Another element of this convergence involves structuring technology so that it can react and adapt to individual situations. Sequencing disruptive, advanced technologies to work in concert is something Gartner calls hyperautomation. They coined the term in 2019, and by Gartner’s estimation, “technology is now on the cusp of moving beyond augmentation that replaces a human capability and into augmentation that creates superhuman capabilities.”
Hyperautomation has the potential for disruption on a scale similar to the advent of the printing press, the industrial revolution, and the dawn of the computer age itself. What’s different is that the rate of change will most likely be much faster.
Hyperautomation is really an application strategy that goes beyond the development of AI and into how you sequence it with other disruptive technologies to solve complex problems as part of an organization-wide experience strategy. Technology exists right now that can help you move toward hyperautomating business processes, workflows conversations, and tasks to offer better-than-human experiences (BTHx), but most companies haven’t yet tapped into it.
“A lot of people think of this as disruption, like the taxi industry is being disrupted by Uber,” Harvard Business School Professor Marco Iansiti says with regards to hyperautomation. “It’s not disruption … Firms have been designed with management and labor since the Industrial Revolution. This is a fundamental change in the means of production, and it’s affecting every industry across the board.”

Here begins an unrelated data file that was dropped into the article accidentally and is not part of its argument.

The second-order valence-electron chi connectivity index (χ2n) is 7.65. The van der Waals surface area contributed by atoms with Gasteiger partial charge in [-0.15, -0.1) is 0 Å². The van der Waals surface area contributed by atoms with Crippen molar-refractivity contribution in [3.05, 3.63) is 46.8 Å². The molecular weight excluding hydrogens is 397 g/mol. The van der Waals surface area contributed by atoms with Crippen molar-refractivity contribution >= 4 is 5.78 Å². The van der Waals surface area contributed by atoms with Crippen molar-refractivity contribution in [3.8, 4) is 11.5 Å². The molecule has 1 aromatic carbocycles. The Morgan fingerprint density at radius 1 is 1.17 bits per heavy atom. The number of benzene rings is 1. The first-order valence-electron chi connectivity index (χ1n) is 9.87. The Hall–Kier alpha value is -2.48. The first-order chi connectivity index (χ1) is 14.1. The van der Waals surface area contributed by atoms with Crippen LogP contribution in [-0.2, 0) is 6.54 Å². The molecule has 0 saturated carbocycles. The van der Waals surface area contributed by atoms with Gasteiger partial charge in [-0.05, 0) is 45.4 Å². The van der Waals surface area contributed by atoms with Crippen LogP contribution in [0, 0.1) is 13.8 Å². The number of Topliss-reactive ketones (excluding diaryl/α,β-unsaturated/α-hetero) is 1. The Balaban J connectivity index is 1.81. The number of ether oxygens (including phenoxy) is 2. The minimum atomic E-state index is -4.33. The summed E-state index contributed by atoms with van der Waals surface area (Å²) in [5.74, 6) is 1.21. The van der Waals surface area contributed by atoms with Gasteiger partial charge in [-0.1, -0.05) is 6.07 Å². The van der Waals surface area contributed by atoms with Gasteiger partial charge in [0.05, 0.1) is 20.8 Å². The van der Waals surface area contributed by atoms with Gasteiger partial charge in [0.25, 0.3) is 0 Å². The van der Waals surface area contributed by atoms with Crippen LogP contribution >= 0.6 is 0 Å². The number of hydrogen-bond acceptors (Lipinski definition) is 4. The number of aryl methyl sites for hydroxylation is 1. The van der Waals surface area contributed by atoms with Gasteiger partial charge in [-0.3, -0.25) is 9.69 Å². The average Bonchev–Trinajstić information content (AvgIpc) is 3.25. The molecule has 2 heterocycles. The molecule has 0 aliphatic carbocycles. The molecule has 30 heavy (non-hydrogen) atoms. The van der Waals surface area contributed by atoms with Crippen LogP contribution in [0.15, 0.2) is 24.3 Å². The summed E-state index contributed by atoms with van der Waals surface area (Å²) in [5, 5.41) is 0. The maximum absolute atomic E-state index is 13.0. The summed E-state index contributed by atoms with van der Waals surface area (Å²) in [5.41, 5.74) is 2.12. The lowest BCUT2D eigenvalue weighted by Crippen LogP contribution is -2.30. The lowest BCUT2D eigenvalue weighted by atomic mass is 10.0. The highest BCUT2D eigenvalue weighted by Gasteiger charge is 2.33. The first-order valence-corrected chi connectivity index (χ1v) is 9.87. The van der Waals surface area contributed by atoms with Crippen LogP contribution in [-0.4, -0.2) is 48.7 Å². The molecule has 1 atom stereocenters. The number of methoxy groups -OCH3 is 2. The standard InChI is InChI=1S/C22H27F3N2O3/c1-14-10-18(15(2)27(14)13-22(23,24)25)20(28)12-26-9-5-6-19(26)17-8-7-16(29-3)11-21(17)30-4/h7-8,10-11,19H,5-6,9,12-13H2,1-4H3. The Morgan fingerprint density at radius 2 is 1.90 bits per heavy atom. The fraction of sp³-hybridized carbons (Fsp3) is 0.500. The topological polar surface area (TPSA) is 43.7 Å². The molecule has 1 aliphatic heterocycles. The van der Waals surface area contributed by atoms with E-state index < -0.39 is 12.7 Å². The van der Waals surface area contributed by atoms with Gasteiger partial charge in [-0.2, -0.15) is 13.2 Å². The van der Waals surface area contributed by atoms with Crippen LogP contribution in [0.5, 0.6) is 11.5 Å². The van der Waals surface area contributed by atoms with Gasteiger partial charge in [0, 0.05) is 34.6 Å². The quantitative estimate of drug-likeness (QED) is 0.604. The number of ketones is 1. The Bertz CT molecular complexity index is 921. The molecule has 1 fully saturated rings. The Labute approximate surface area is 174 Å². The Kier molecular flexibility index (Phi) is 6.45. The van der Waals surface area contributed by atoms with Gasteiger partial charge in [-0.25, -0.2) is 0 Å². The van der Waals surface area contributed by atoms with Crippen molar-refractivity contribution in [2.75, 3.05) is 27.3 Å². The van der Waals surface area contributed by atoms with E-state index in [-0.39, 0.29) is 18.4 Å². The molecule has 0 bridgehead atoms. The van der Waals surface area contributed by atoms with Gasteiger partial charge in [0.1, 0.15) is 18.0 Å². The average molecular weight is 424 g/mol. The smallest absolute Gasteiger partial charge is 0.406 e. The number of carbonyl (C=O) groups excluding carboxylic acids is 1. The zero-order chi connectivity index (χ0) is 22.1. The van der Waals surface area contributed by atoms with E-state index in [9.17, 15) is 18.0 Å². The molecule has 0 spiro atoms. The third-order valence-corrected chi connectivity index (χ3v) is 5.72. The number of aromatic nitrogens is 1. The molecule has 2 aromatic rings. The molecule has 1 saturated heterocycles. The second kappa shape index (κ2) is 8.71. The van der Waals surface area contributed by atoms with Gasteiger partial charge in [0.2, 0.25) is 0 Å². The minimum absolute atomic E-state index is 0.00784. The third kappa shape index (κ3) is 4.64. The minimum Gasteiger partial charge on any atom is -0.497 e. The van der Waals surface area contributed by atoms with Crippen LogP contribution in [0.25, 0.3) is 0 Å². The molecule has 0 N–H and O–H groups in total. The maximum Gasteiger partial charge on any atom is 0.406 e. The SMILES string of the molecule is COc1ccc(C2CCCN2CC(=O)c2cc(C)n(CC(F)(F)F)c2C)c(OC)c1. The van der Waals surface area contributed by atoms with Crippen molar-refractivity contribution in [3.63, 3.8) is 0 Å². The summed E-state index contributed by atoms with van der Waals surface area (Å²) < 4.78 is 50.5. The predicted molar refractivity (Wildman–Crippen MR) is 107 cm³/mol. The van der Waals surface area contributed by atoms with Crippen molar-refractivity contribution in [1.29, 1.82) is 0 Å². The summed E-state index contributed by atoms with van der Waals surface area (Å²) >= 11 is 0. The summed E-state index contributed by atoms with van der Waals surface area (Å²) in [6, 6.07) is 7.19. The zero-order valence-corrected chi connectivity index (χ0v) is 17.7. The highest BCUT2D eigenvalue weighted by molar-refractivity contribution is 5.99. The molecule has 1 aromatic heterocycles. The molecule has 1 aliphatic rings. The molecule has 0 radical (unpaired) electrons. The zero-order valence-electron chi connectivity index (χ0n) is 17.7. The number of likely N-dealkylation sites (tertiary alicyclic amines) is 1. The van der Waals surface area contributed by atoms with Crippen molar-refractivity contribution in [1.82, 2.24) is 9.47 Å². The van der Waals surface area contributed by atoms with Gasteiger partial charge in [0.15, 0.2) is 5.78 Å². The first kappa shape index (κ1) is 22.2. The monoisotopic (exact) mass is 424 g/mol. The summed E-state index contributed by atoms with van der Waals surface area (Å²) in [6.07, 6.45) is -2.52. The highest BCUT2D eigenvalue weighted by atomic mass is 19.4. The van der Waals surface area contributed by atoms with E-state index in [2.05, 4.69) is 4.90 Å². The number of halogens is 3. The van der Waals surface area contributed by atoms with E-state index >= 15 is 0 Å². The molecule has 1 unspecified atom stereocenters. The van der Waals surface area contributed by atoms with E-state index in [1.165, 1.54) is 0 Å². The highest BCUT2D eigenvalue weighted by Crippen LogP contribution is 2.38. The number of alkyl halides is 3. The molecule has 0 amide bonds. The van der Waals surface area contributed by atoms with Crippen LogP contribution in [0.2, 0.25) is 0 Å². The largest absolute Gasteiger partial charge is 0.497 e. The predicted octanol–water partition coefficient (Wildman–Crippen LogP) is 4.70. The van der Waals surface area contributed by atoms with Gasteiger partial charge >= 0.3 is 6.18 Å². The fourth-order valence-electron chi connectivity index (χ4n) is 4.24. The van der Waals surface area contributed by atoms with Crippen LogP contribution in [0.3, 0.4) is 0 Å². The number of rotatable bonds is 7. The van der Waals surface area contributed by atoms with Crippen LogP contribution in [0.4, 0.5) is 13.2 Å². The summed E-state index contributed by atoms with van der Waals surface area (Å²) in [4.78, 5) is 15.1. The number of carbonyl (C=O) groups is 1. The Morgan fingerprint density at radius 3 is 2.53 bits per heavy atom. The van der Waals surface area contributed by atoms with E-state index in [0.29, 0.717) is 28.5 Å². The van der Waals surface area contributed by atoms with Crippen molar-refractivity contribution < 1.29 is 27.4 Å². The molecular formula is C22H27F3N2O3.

It’s common for organizations to focus on disruptive technology in myopic ways—in this case, seeing automation as a means to handle simple tasks on human terms. We’re going to automate a coffee maker so that it brews a fresh pot of coffee at 8:45am. What if, instead, the coffee pot was part of a better-than-human experience that not only adjusts the time it brews coffee and the amount it brews, but also cross references company calendars and brews an extra strong pot of coffee in anticipation of a client coming straight to the office off of an international flight. Better yet, imagine a nimble financial institution streamlining operations and eliminating overhead by hyperautomating tasks like approving loans, conducting credit score checks, and dispensing financial advice. This is how China’s Ant Financial Group operates. They are a hyperautomated powerhouse whose mobile payment service boasts more than 450 million active users (Apple Pay sits at about 12 million).
When we think about AI we often think about the notion of singularity—the hypothetical point in time when a powerful superintelligence will surge past all human intelligence. There’s also the notion of machines gaining General Intelligence and thus the ability to learn any intellectual task that humans can. These versions of superintelligence won’t be the product of some super algorhythm.
The perception of singularity or General Intelligence is more likely to emerge from an ecosystem of algorithms and technologies sequenced in intelligent ways to work in concert, and likely made up of contributions from different pieces of software engineered all over the world.